Schedule 3 Criteria – Not holding a Substantive Visa

August 15, 2017 - Unreported Cases

Proof of Compelling and Compassionate Circumstances   is   always an essential element   in Partner Visa Applications

 It is all in the level of the proof provided and quality of submissions addressing the   relevant  visa criteria.

 There are two pathways available for a partner visa, dependent on whether the visa application was applied onshore or offshore. Onshore partner visa applications take the form of a temporary Partner visa (subclass 820), which in turn leads to a permanent partner visa (subclass 801). An offshore partner visa takes the form of a provisional partner visa (subclass 309), which then transitions to a permanent partner visa (subclass 100).

There is also a prospective marriage visa (Subclass 300). The Prospective marriage visa in turn requires an applicant to lodge an onshore partner visa.

Eligibility for a temporary subclass 820 and permanent 801 visa entails the applicant and their sponsor showing the Department of Immigration and Border Protection that they are in a genuine and ongoing relationship, consenting freely to the relationship and to the exclusion of all others. As such, eligibility for this visa process requires that the applicant is the spouse or de facto partner of an Australian citizen, Australian permanent resident or eligible New Zealand Citizen.

Other factors which determine eligibility include certain health and character requirements, including partaking in and signing an Australian Values Statement.

Schedule 3 of the Migration Regulations 1994

When applying for an Onshore Partner Visa, additional criteria is imposed on applicants who are not the holder of a substantive visa, such as where the applicant is unlawful at the time they apply or have been on a Bridging Visa  in excess of 28 days. This is known as Schedule 3 criteria.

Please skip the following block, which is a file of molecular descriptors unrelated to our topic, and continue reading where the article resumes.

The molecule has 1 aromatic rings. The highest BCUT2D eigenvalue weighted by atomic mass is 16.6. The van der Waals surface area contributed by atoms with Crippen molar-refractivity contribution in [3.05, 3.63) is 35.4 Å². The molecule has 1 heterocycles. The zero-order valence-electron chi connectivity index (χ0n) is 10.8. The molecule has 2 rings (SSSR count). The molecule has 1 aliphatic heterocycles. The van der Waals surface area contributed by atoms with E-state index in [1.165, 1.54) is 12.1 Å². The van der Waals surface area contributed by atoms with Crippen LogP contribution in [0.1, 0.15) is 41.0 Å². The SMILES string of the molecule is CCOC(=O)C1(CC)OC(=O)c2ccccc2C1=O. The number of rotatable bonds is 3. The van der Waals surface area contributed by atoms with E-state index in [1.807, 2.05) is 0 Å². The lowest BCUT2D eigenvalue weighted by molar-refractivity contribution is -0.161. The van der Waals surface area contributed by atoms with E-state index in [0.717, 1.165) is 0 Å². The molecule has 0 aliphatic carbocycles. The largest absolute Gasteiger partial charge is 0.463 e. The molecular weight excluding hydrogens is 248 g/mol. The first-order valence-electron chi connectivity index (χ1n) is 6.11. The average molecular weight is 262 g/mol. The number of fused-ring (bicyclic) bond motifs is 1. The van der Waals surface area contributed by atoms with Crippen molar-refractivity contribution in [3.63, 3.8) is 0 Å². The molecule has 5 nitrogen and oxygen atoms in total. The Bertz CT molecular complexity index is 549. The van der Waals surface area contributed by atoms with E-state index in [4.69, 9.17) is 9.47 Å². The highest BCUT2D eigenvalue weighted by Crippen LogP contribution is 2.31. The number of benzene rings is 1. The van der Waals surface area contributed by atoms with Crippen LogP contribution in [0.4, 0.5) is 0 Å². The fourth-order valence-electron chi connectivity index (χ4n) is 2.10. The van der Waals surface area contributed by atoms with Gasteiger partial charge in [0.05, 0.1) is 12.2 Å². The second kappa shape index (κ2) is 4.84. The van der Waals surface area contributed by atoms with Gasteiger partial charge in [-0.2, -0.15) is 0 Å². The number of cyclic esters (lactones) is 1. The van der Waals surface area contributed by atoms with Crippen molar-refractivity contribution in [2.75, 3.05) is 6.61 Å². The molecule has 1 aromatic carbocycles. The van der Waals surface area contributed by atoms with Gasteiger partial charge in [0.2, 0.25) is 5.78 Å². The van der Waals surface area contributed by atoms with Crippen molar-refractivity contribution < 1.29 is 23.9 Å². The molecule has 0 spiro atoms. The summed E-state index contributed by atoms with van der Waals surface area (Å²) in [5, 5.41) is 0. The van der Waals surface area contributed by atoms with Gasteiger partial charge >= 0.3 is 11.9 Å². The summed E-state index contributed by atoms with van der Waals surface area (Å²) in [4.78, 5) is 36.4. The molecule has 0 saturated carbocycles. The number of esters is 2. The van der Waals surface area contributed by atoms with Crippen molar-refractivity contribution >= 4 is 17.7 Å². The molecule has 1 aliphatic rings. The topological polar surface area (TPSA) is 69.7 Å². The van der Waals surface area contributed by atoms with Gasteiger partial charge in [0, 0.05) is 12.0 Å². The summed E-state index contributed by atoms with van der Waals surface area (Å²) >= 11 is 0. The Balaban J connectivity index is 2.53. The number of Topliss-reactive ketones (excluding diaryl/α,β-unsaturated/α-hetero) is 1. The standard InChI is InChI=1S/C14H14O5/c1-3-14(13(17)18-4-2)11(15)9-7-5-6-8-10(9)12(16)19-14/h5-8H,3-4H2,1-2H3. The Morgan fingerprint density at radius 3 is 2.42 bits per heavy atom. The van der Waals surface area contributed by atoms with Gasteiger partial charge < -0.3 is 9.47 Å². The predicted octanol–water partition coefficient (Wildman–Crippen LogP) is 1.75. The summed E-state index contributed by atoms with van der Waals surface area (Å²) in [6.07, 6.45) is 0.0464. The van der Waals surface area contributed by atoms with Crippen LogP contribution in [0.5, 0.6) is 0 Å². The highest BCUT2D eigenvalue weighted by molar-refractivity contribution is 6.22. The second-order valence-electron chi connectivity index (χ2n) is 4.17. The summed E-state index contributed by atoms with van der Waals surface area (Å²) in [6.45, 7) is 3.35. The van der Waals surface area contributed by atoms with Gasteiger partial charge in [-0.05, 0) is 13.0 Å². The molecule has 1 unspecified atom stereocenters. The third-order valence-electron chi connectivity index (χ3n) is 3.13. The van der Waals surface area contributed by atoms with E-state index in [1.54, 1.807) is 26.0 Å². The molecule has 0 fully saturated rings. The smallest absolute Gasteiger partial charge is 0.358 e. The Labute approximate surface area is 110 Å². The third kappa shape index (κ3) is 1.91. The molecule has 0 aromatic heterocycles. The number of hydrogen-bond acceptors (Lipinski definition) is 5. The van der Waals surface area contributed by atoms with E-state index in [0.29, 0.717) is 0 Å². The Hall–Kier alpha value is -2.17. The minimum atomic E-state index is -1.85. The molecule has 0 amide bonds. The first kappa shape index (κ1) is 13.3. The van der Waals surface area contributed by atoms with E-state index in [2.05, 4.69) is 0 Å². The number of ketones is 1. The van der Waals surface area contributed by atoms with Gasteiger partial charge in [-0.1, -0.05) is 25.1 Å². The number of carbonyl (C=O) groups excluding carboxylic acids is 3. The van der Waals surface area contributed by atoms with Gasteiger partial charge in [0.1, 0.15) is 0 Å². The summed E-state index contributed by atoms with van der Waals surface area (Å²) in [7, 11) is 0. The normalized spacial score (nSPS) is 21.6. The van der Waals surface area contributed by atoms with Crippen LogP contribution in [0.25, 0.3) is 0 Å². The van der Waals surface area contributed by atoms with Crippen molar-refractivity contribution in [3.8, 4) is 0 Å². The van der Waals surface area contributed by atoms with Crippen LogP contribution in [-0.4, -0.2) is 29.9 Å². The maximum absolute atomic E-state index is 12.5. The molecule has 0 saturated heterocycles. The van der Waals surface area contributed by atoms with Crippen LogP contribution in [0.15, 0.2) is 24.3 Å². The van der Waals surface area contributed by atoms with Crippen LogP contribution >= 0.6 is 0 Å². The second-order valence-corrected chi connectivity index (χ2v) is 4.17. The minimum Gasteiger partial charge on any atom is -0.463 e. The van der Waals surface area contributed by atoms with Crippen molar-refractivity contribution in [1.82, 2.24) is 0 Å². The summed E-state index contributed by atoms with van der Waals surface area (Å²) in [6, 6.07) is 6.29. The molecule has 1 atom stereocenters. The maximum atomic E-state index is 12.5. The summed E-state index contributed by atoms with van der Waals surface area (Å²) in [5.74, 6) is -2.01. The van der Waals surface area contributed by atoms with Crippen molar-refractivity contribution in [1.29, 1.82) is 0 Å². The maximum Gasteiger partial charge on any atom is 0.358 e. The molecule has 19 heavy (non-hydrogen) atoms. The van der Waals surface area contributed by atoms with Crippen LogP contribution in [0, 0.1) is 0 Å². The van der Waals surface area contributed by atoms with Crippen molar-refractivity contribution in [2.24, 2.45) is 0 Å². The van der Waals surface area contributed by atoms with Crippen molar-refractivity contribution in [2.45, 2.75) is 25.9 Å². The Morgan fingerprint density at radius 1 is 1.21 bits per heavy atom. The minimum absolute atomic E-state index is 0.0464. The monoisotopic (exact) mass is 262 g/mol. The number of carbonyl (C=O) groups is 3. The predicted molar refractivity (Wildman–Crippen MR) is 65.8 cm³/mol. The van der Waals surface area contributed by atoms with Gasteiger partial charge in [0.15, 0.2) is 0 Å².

Therefore, if an applicant doesn’t satisfy Schedule 3 criteria of the Migration Regulations, they must demonstrate that compelling and compassionate circumstances exist for not applying Schedule 3 to their application.

A recent case

Recently, the Family Stream of Lawyers at Immigration Solutions Lawyers assisted a young woman from the Philippines with an extensive immigration history to migrate to Australia. This client had arrived in Australia as the holder of a Subclass 189 visa. This visa was, however, cancelled in 2015.

At this time, she came to Immigration Solutions Lawyers to assist her in applying for a Subclass 820 Partner visa. While this was the best course for the client to take, because the client was not the holder of a substantive visa at the time of the lodgement of her partner visa applicant, it was imperative that the lawyers at Immigration Solutions Lawyers prove in the submission that Schedule 3 should be waived in this case as there were compelling reasons which existed. As such, the submission in relation to Schedule 3 relied on the existence of the client’s child, born in Australia to the Australian partner of the client.

Through hours of hard work and ingenuity, the lawyers at Immigration Solutions Lawyers were able to get this family the outcome that they had been working for in assisting the client to migrate to Australia.

For more information on how Immigration Solutions Lawyers can assist you or your loved ones in migrating to Australia, visit our website or call us on 1300 428 472.